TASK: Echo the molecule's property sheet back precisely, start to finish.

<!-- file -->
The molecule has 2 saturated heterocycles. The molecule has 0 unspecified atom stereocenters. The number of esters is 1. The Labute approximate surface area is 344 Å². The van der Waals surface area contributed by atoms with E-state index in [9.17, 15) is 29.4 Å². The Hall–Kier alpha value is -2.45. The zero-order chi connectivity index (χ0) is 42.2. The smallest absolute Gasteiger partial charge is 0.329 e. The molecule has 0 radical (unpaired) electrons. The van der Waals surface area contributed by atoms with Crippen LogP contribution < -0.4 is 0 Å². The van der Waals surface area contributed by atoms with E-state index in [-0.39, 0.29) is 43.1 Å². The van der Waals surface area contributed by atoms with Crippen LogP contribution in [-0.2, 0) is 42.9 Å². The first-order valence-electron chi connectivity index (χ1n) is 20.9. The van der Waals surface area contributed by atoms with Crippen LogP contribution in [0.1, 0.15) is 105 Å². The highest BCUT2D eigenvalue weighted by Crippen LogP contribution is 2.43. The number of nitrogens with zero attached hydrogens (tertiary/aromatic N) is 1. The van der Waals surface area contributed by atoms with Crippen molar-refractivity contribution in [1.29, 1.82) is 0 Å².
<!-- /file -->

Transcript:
The molecule has 2 saturated heterocycles. The molecule has 0 unspecified atom stereocenters. The number of esters is 1. The Labute approximate surface area is 344 Å². The van der Waals surface area contributed by atoms with E-state index in [9.17, 15) is 29.4 Å². The Hall–Kier alpha value is -2.45. The zero-order chi connectivity index (χ0) is 42.2. The smallest absolute Gasteiger partial charge is 0.329 e. The molecule has 0 radical (unpaired) electrons. The van der Waals surface area contributed by atoms with Crippen LogP contribution < -0.4 is 0 Å². The van der Waals surface area contributed by atoms with E-state index in [-0.39, 0.29) is 43.1 Å². The van der Waals surface area contributed by atoms with Crippen LogP contribution in [-0.2, 0) is 42.9 Å². The first-order valence-electron chi connectivity index (χ1n) is 20.9. The van der Waals surface area contributed by atoms with Crippen LogP contribution in [0.1, 0.15) is 105 Å². The highest BCUT2D eigenvalue weighted by Crippen LogP contribution is 2.43. The number of nitrogens with zero attached hydrogens (tertiary/aromatic N) is 1. The van der Waals surface area contributed by atoms with Crippen molar-refractivity contribution in [1.29, 1.82) is 0 Å².